- placements (travel expenses and living costs)
- student visas (international students only)
- study abroad opportunities (travel costs, accommodation, visas and immunisations)
- academic conferences (travel costs)
- professional-body membership
- graduation (gown hire etc)
There are many ways to fund postgraduate study for home and international students. From loans to International Scholarships and subject-specific funding, you’ll find all of the information you need on our specialist postgraduate funding pages.
Further your career prospects
LJMU has an excellent employability record with 96% (HESA 2017) of our postgraduates in work or further study six months after graduation. Our applied learning techniques and strong industry connections ensure our students are fully prepared for the workplace on graduation and understand how to apply their knowledge in a real world context.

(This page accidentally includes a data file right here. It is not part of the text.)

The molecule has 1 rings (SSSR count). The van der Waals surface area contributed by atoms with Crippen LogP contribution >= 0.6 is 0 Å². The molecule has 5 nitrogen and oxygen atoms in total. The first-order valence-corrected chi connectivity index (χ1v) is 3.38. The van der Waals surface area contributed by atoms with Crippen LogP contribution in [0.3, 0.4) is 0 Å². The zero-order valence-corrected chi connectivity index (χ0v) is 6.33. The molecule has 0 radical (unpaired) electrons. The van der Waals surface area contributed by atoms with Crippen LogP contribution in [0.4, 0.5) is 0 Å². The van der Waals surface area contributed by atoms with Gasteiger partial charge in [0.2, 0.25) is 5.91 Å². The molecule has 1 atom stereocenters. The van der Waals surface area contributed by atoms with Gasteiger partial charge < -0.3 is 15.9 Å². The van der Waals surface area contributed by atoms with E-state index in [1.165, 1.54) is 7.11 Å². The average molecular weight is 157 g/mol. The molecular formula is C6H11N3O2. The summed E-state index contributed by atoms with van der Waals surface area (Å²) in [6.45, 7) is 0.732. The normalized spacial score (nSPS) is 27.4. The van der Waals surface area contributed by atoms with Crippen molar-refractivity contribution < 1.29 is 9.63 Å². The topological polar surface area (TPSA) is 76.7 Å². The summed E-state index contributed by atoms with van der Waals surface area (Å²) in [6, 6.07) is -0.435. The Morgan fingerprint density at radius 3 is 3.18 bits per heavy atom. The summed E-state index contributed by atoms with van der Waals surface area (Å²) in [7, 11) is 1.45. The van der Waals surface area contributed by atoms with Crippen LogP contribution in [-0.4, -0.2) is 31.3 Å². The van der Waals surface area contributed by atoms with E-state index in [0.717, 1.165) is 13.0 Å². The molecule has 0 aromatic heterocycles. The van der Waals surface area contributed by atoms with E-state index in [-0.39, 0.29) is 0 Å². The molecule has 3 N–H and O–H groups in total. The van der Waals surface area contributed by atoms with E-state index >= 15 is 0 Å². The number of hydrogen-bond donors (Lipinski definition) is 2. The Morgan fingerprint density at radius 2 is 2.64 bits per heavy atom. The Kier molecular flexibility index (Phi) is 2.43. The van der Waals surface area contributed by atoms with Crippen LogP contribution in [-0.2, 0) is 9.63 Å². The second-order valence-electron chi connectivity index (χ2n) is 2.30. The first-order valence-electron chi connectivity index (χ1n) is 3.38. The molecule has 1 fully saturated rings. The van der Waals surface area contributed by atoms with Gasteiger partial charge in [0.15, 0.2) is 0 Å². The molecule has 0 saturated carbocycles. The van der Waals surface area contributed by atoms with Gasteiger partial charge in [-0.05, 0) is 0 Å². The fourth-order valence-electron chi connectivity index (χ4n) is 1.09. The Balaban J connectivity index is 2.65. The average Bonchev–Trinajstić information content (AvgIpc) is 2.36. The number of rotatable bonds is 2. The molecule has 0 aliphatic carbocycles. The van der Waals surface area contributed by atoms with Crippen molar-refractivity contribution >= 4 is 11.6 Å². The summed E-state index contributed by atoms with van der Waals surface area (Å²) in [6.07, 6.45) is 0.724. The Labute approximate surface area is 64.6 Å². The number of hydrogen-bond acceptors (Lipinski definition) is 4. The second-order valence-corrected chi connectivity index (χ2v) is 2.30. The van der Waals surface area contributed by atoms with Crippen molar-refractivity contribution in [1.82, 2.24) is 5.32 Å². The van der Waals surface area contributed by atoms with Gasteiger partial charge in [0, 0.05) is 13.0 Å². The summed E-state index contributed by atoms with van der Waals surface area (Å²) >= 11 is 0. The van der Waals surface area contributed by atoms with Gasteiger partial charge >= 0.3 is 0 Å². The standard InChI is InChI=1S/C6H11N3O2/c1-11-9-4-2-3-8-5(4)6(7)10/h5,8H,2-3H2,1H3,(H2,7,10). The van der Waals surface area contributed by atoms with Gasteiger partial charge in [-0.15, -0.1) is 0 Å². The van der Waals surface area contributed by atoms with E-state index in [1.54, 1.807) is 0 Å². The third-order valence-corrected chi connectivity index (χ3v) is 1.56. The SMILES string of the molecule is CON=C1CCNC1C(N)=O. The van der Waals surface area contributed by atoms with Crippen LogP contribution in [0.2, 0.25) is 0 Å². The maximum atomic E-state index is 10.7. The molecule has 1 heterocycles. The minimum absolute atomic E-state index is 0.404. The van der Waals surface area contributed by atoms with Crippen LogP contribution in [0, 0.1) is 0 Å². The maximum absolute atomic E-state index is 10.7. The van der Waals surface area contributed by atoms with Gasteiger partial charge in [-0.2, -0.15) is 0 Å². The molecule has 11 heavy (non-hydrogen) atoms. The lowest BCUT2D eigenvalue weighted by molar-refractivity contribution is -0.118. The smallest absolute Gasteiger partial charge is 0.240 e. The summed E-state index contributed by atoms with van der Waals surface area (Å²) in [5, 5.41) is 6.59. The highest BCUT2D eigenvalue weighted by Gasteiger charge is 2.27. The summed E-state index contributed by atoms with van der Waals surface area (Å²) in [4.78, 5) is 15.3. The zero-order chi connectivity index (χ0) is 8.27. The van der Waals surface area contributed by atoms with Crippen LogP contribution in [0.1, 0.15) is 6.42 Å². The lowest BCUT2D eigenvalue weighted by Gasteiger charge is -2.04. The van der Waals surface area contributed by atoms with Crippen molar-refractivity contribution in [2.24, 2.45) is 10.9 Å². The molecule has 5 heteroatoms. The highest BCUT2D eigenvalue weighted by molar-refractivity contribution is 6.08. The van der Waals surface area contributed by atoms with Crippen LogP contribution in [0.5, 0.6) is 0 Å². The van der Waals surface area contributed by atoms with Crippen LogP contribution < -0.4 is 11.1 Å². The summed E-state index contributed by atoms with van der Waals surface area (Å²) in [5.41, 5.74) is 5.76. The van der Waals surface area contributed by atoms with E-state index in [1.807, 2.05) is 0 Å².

On completion of your MSc, you may consider a career in the police service or in areas connected to investigation, security or criminal justice e.g. the armed services, prison service, social work or criminal justice-related roles within the Civil Service. If you are already in employment, the MSc will prepare you to specialise in your area of interest, specifically computing security and cybercrime.
Discover the building blocks of your programme
Your programme is made up of a number of core modules which are part of the course framework. Some programmes also have optional modules that can be selected to enhance your learning in certain areas and many feature a dissertation, extended report or research project to demonstrate your advanced learning.
Policing in Context
This module introduces you to different perspectives that relate to policing and provide an opportunity to critically explore the range of regulatory processes, professional values and ethics that inform practice. It provides an insight into current policing, community safety and criminal justice priorities and
- allows you to explore emerging debates relating to policing, community safety and criminal justice
- gives you an overview of a variety of diverse policing perspectives